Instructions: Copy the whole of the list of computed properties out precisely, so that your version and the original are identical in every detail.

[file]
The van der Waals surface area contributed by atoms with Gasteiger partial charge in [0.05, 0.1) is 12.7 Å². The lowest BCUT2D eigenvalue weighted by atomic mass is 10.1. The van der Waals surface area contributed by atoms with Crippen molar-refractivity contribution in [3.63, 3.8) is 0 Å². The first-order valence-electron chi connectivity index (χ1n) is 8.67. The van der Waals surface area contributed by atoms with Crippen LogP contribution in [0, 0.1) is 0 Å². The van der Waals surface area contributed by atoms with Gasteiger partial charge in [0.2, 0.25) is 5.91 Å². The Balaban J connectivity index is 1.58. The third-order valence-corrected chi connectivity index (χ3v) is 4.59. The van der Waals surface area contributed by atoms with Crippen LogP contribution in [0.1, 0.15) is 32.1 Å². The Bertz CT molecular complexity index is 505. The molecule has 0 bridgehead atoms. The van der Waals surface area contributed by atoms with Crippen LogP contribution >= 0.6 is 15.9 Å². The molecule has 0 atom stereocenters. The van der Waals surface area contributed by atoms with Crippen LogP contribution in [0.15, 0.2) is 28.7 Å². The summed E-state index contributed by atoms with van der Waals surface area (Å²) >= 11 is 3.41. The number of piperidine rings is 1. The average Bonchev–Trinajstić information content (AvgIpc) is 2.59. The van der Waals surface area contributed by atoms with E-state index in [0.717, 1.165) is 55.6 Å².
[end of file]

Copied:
The van der Waals surface area contributed by atoms with Gasteiger partial charge in [0.05, 0.1) is 12.7 Å². The lowest BCUT2D eigenvalue weighted by atomic mass is 10.1. The van der Waals surface area contributed by atoms with Crippen molar-refractivity contribution in [3.63, 3.8) is 0 Å². The first-order valence-electron chi connectivity index (χ1n) is 8.67. The van der Waals surface area contributed by atoms with Crippen LogP contribution in [0, 0.1) is 0 Å². The van der Waals surface area contributed by atoms with Gasteiger partial charge in [0.2, 0.25) is 5.91 Å². The Balaban J connectivity index is 1.58. The third-order valence-corrected chi connectivity index (χ3v) is 4.59. The van der Waals surface area contributed by atoms with Crippen LogP contribution in [0.1, 0.15) is 32.1 Å². The Bertz CT molecular complexity index is 505. The molecule has 0 bridgehead atoms. The van der Waals surface area contributed by atoms with Crippen LogP contribution >= 0.6 is 15.9 Å². The molecule has 0 atom stereocenters. The van der Waals surface area contributed by atoms with Crippen LogP contribution in [0.15, 0.2) is 28.7 Å². The summed E-state index contributed by atoms with van der Waals surface area (Å²) >= 11 is 3.41. The number of piperidine rings is 1. The average Bonchev–Trinajstić information content (AvgIpc) is 2.59. The van der Waals surface area contributed by atoms with E-state index in [0.717, 1.165) is 55.6 Å².